Telepathy, Russians, Ice Cream
My book signings can go on for hours, because I meet so many fascinating people that we can’t stop talking. But I don’t think I ever stayed so long in a bookshop that I missed a dinner date with a princess.
When modern humans want to broadcast important news, we need television and newspapers and the internet. All ancient man required was the power of the mind, and telepathy. Our ancestors knew how to hear mental messages — by contrast, we’re tuned in to ourselves and nothing else.
If you want to experience telepathy, obey your instincts, Don’t try to impose rational ideas on your brain, because telepathy isn’t rational. It’s a prehistoric ability, trying to function in a post-modern universe.
I have tried to let my instincts rule my actions all my life. Hanna is so used to the bizarre behaviour this creates that she didn’t even raise an eyebrow when I stopped the car at the gate as we headed off to meet our son, Daniel, in London, the other afternoon.
I ran back into the house, and emerged a minute later in a different shirt. The urge to ditch my yellow Hawaiian and replace it with dark stripes had been overwhelming. If you’d offered me a million dollars, I couldn’t have explained why this was necessary. It just was.
We discovered the reason when Dan strolled up to us in Hyde Park. He was wearing the identical shirt.
I’m certain that, as my son selected an outfit for our get-together, his brain pulsed a silent signal to mine: “I like the shirt with blue stripes.” That message hit my brain instantly, and without any way of evaluating it, I reacted by changing my own shirt. If my instinct had told me to dial 999, or go back to bed, I would have obeyed that as well. Telepathy can be a life-saver as well as a bewildering source of fun.
It’s difficult to switch on the power at will, though. I’ve been tested more intensely for paranormal abilities than anyone who ever lived, at some of the most prestigious universities on Earth. The gift which functions effortlessly when it’s not expected is often inaudible when I’m trying to show it off.
That’s not surprising. Telepathy is a kind of inspiration, and there’s nothing inspiring about white-coated scientists and poky labs. Turner couldn’t have created gorgeous landscape paintings if he was stuck in Room 114b on the physics block in the University of London — he needed to be on a city bridge, gazing at a fiery sunset. And Mozart composed his great works in palaces, theatres and Viennese bawdy-houses… if he’d been surrounded by men with clipboards, he couldn’t have written anything more magical than a jingle.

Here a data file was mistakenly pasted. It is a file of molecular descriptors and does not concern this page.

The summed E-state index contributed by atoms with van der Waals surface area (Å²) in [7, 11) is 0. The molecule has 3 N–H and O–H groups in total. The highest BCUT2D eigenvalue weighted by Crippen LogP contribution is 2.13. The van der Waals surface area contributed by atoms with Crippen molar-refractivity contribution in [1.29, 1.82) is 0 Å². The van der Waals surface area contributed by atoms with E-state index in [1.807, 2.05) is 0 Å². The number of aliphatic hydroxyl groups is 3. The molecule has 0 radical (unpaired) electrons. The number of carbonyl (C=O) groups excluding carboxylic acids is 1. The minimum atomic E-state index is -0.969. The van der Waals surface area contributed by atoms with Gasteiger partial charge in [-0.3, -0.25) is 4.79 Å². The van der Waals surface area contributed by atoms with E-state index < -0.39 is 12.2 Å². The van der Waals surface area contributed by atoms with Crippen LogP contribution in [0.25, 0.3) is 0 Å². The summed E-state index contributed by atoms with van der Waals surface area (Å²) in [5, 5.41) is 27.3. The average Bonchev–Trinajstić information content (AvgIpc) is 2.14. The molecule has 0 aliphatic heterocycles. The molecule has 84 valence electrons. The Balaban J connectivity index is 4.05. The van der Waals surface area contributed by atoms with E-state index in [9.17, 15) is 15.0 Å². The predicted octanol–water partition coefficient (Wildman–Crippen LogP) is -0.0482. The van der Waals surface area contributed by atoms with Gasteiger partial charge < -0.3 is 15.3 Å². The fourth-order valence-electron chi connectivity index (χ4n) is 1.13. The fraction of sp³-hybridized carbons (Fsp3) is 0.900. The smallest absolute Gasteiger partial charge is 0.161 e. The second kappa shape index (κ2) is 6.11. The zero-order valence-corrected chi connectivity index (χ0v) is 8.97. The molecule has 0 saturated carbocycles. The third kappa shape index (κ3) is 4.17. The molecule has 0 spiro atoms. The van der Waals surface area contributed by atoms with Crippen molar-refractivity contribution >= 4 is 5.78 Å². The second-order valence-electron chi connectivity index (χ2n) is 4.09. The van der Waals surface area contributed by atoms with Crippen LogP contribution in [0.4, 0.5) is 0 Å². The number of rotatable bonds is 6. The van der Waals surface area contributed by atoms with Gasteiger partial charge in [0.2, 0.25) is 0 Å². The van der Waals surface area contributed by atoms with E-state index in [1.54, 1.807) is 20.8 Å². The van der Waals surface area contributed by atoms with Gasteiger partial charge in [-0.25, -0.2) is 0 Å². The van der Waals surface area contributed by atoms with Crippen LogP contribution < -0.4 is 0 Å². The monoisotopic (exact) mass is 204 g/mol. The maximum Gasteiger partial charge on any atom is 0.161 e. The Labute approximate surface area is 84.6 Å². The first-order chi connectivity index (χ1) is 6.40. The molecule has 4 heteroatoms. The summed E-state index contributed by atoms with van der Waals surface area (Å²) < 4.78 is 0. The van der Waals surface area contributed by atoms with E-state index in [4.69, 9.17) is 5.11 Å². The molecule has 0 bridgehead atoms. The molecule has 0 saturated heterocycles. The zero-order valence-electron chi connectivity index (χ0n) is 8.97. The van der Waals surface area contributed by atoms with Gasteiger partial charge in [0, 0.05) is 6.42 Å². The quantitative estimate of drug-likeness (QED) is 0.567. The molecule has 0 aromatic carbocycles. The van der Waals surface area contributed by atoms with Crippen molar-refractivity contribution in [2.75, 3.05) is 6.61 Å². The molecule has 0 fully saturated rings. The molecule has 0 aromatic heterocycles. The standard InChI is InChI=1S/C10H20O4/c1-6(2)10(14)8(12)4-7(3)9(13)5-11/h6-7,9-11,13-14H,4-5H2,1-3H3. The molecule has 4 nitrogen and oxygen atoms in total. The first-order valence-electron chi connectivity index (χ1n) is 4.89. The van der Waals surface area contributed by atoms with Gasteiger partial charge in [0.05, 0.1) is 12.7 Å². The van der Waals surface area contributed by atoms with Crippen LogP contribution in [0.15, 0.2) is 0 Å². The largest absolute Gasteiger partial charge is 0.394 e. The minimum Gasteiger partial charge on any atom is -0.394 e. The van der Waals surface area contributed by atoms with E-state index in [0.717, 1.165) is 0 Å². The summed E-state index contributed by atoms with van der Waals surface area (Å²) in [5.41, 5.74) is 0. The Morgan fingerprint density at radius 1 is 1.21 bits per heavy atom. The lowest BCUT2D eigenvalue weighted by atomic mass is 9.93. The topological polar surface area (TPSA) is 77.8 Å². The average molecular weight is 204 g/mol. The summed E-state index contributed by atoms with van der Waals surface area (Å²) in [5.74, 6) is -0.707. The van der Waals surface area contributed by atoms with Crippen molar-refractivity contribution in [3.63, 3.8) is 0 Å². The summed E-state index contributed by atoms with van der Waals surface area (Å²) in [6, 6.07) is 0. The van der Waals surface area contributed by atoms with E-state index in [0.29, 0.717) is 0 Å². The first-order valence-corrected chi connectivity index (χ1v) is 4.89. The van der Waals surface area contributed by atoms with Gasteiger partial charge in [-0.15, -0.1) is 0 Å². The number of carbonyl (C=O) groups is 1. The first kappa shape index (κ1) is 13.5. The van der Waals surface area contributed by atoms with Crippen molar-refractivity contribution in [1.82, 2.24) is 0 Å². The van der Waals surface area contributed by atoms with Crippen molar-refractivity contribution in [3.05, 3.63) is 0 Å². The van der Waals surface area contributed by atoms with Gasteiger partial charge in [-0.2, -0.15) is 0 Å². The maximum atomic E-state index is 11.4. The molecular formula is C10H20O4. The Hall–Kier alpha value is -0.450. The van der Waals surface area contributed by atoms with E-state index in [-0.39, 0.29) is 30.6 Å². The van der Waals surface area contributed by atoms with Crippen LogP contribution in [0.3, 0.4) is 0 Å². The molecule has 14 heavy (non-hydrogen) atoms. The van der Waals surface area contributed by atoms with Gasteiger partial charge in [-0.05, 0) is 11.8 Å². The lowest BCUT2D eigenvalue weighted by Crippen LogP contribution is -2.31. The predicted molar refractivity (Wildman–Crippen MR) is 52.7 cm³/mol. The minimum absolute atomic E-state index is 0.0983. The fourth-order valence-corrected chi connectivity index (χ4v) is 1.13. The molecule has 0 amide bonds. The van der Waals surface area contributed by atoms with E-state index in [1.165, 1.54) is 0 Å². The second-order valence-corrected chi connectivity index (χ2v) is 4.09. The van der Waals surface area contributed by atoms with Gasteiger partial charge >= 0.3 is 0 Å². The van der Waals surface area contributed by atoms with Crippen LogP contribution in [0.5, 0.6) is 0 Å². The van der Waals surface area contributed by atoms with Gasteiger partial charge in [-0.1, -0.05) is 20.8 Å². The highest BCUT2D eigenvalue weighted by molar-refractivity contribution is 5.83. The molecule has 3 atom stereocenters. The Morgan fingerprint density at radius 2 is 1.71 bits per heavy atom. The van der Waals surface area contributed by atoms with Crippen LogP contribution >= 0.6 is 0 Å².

I once asked George Harrison why he’d waited until the Beatles were falling apart before revealing that he possessed a songwriting genius to rival Lennon and McCartney. He was shy about agreeing with me, though most fans must share my opinion that his songs Something, Here Comes The Sun and While My Guitar are as gorgeous as anything John or Paul ever created — I know John Lennon thought so.
“There was a lot of pressure in the early days,” George said. “The other guys were so great. It was only when I discovered something greater than Beatles, you know, that the pressure came off.”
For George, the spiritual awareness he discovered through meditation was far more meaningful than fame and adulation. When he tuned in to a higher power, his own powers were magnified.
That’s why I was so delighted to see Dan and I had picked the same shirt. It means we’re aware of something far more real… even if it does vanish under the cold light of science.
I met Vladimir Posner, the journalist who helped Americans understand what was going on as the Soviet Union opened up to democracy under Gorbachev. He speaks impeccable English with a hint of a New York accent — the clearest clue that he’s not, in fact, an American but a Russian is his passion for good cigars. They smelled Cuban to me!
Vladimir, the promoter Nadia Solovieva, and Olga Sviblova, a highly respected Russian photographer, were knocking the idea around of helping me stage a show in Red Square. They worked with Paul McCartney on his triumphant concert there — and I have to confess I’d love to bend spoons in the shadow of the Kremlin.
One of the great benefits of being forever linked in the public mind to cutlery is that I keep getting asked to advertise food. This week I jetted off to Spain for an ice cream ad. The product was delicious and fat-free, which was a good thing since I had to guzzle about a litre-and-a-half of it during dozens of takes.
Naturally, the gag was that it’s hard to enjoy ice cream when your spoon keeps bending. I shot an almost identical advert in the US a few years ago, which helped the product become one of the bestsellers in American chiller cabinets, so it’s a good thing this Spanish ad is booked to run on TV for 18 months. A generation of children in Madrid and Barcelona will grow up knowing me as the ice cream man.
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